Also, due to the "average" nature of the mass appraisal, the chances of a property being undervalued are about the same as a property being overvalued. Of course, you don't hear of many people appealing their undervaluation. ;-)

While beastlike is correct about the budget being arrived at before tax rates are set, the assumption that the dollar amount of your taxes remains the same only applies if *everyone* in the county appealed their valuation when home values in the area drop.

The law is a bit tricky on this point -- Any property owner is required to file a "return" (think income tax return) each year during a certain window. This return simply allows you to state what you believe the property to be worth. The county can either accept your value or reject it. If they reject it, you have the right to appeal. If you do not file a return, the county's previous assessment becomes your automatic return. In essence, by failing to file a return, you are saying that you agree with the previously assessed value.

However, those homes that are up for their three year reassessment will be assigned a new value, and the property owners notified of the new assessment. These owners (one-third of the county each year) have the right to appeal their reassessment.

If you (a) did not file a return or (b) were not reassessed, then you have NO rights to appeal. This is the important part, at least in our state, and I would assume many others. If you believe the value of your home has dropped since your last assessment (or you believe a previous assessment was overvalued), FILE A RETURN. Otherwise you are stuck.

Mistakes made in square footage, additions, land, etc. are pretty much always corrected IF the process above is followed. If you come to an assessor after the windows have passed, their hands are pretty much tied. The values have been passed on to the county board at that point, and the budget will be set based on those values. The assessors cannot modify them after that point unless you filed a return (with a different value) or were reassessed in that year.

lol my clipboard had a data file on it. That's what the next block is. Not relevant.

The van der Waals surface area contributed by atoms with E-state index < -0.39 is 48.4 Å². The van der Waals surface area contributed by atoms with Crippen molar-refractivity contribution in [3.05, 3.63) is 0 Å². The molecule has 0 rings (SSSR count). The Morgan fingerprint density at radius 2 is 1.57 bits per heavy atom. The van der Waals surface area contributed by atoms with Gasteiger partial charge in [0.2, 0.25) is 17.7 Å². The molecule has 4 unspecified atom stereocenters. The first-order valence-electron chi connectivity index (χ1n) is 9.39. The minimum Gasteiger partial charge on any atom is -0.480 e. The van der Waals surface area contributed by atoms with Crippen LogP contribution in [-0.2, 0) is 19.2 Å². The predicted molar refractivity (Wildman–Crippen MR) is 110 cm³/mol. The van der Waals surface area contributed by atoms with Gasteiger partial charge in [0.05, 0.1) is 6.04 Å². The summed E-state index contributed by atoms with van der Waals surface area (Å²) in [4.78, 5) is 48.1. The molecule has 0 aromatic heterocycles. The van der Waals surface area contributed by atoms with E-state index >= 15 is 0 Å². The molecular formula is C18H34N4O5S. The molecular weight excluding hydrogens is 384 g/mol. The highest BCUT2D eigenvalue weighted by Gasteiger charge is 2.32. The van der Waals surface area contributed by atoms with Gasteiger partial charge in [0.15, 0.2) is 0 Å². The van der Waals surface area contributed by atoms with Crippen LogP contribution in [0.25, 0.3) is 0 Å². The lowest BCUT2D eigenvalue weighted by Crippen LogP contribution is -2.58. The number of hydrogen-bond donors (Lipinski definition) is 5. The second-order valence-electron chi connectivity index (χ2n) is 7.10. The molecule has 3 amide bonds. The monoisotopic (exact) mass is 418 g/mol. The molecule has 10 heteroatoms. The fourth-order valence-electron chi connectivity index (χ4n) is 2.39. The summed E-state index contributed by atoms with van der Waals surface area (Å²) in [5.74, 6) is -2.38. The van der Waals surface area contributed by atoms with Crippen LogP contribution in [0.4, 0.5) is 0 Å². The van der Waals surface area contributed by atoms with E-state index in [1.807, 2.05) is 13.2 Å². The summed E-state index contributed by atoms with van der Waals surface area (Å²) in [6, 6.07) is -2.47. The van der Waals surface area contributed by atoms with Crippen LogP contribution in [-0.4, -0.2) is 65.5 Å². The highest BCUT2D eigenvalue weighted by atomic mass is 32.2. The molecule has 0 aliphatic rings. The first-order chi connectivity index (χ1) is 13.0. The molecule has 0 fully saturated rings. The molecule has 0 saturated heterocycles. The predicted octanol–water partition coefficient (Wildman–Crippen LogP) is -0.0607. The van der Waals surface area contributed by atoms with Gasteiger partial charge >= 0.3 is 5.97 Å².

If you filed a return or were reassessed, and believe that you could not sell your property for the amount that you are assessed for, then you need to support that with reasonable comparisons of nearby, equivalent, arms-length transactions for the time period being appealed. For every appeal, my wife will research nearby transactions and see if they support the property owner's numbers. If they do, then she will go ahead and modify the assessment accordingly. It's understood that some percentage of the properties will be overvalued due to the nature of mass appraisals, and it's her responsibility to change these when they are brought to her attention.

Do NOT bring comparisons that are unrelated to your property--A father selling to a son, a foreclosed home, homes too far away from yours, vastly different square footages, vastly different acreages, etc. You are looking for comparisons that are "similar" to yours.

You can always sit down with the assessor and ask them for their comparisons. If you disagree with their comparisons, then you can appeal to the next step, in our state the Board of Equalization for the county. I would guess that your chances here depend on the quality of the assessor. If they know what they are doing, it's going to be hard for you to come up with better comparisons that convince the board that your valuation is better. For instance, my wife's valuations have been accepted over the property owner every single time in the last two years of appeals (about 40-50). Of course, she's also one of the few county assessors who is also a licensed appraiser.

If you lose before the Board of Equalization, you still have another option--you can appeal to the Superior Court. At this point there is a filing fee ($80?). My understanding is that the county attorneys do tend to settle a lot rather than go to court.

All said, it's going to take a lot of time and effort to argue an assessment that's close to the real value. If there are obvious mistakes, then you should absolutely appeal to have them corrected (make sure you file a return in order to do so). If you believe there is no way that you could sell the property for what the county's assessed value, then take that case to the assessor -- Chances are good that they will make the modifications if your numbers are reasonable. This is going to be the most likely course of action in this "down" market that we are currently seeing in most areas.

Regardless of what state you are in, now is probably the time to educate yourself on the process you need to follow next year to make sure your value is correct.